Respiratory system (thorax) cancers

Respiratory System body diagram

Lung cancer

Facts and figures

Lung cancer is the 2nd most common cancer in the UK, with over 40,000 new cases diagnosed every year in the UK. Age related, being rare in those under 40 years of age and most commonly diagnosed in those 70+ years.

Higher incidence in men, the male to female ratio being 12:10. Main risk factor is tobacco smoking which accounts for approximately 86% of cases, further 3% attributed to passive smoking.

Other causes include exposure to certain substances such as asbestos, silica, arsenic and coal. Air pollution and family history of lung cancer are also risk factors.

There are two main types of lung cancer, the most common type are non-small cell carcinomas which account for approximately 87% of cases and these can be divided into 3 groups, the most common being squamous cell carcinomas then adenocarcinomas, the incidence of which is increasing and also undifferentiated large cell; there are a few cases where the tumours are mixed. The other type is small cell carcinomas which account for approximately 12% of cases.

Symptoms may include:

  • Persistent cough.
  • Shortness of breath.
  • Chest pain/ Aches and pains when breathing or coughing.
  • Blood in sputum (haemoptysis).
  • Recurring chest infections (not responding to anti-biotics).

Diagnosis

Investigations may include:

  • Physical examination.
  • Blood tests.
  • Chest x-ray.
  • Liver function tests.
  • Bronchoscopy- tissue samples may be taken for biopsy.
  • Endobronchial ultra sound -tissue samples may be taken for biopsy.
  • CT scan.
  • PET-CT scan.
  • Mediastinoscopy.
  • Percutaneous lung biopsy-– local anaesthetic is used, tissue sample is acquired by putting needle through the skin into the lung using CT scan or ultrasound to guide the needle.
  • MRI scan (not often used to diagnose primary tumour but brain MRI or CT scan may be performed to ascertain if there is any spread of disease to the brain).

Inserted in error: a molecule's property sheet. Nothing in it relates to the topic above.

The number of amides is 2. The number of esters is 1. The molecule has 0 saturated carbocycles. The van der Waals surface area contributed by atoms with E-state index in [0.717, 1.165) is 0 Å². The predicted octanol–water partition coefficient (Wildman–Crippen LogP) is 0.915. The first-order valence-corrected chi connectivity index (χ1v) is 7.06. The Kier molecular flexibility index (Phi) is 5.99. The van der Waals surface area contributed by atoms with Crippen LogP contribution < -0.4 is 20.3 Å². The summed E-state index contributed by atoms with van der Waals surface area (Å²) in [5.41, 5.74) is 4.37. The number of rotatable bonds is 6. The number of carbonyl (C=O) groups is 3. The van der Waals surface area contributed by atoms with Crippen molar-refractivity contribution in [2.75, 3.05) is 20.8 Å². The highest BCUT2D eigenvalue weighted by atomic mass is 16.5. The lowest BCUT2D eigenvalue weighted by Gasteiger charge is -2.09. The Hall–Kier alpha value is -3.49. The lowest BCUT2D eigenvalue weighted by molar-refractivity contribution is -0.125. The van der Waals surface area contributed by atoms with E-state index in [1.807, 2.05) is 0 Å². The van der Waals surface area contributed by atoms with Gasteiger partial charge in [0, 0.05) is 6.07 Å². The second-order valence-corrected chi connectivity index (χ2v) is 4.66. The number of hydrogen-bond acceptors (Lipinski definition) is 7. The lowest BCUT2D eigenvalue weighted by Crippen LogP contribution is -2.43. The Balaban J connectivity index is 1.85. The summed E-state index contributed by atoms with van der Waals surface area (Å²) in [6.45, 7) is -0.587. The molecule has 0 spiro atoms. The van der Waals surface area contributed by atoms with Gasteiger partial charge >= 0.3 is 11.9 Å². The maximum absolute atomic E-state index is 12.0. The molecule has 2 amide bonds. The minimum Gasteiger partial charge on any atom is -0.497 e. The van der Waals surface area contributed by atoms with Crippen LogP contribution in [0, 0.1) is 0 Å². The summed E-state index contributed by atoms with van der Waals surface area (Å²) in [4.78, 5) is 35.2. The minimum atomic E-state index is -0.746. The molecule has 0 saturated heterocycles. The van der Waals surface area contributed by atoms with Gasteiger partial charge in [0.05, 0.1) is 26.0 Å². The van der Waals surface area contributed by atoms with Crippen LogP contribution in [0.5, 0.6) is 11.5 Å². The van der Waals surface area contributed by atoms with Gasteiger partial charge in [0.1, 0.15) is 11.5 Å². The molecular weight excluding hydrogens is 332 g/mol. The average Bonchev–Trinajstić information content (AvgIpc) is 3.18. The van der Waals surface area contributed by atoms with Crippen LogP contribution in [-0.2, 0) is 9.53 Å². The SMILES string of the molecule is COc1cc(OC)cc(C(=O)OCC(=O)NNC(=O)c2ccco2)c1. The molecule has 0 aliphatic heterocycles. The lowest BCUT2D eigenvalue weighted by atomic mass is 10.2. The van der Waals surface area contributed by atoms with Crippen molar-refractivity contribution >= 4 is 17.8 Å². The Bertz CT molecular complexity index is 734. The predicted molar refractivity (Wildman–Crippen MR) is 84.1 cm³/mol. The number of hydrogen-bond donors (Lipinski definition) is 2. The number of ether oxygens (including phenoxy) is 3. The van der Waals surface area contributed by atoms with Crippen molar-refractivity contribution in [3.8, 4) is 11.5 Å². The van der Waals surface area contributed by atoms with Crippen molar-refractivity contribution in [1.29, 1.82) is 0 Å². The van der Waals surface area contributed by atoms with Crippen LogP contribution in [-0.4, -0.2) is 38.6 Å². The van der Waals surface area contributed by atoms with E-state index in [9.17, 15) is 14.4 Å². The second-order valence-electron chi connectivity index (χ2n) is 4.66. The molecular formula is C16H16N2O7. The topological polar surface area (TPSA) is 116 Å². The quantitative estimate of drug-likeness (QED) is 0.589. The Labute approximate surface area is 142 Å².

• Bone scan (used for staging, investigating if disease has spread to the bones).
  • Neck node biopsy- if CT scan indicates changes in neck lymph nodes, these may be biopsied to investigate if there are any cancer cells in the lymph nodes).

Treatment

Depends on several factors:

  • The type of lung cancer.
  • The position of the tumour in the lung.
  • The stage of the cancer.
  • General health.

Treatment for small cell lung cancer

Surgery

Surgery is not often recommended for small cell tumours unless diagnosed at a very early stage. It is only suitable if there is no sign that the cancer has spread to the lymph nodes in the centre of the chest. Unfortunately, the disease has usually spread beyond the lung at diagnosis.

Chemotherapy

Chemotherapy is the main treatment for small cell lung cancer, sometimes in combination with radiotherapy. Small cell tumours tend to respond well to chemotherapy and it will treat any disease which may have spread outside of the lungs.

Radiotherapy

Radiotherapy may be given after chemotherapy or at the same time (concomitant chemoradiation). Also, if the chemotherapy is effective and shrinks the tumour, radiotherapy to the brain may be recommended (prophylactive radiotherapy) to kill any cells that may have already spread but are too small to detect and are not causing any symptoms. This has been found to reduce the risk of brain secondaries from 54% to 30% at 2 years after diagnosis.

Treatment for non-small cell carcinoma

Surgery

In early stage, surgery will normally be used to remove part of the affected lung (lobectomy) or the entire lung (pneumonectomy).

Chemotherapy

Chemotherapy may be recommended after surgery to reduce the risk of recurrence, particularly if cancer cells are found in the lymph nodes at surgery, it may be advised in combination with radiotherapy.

Radiotherapy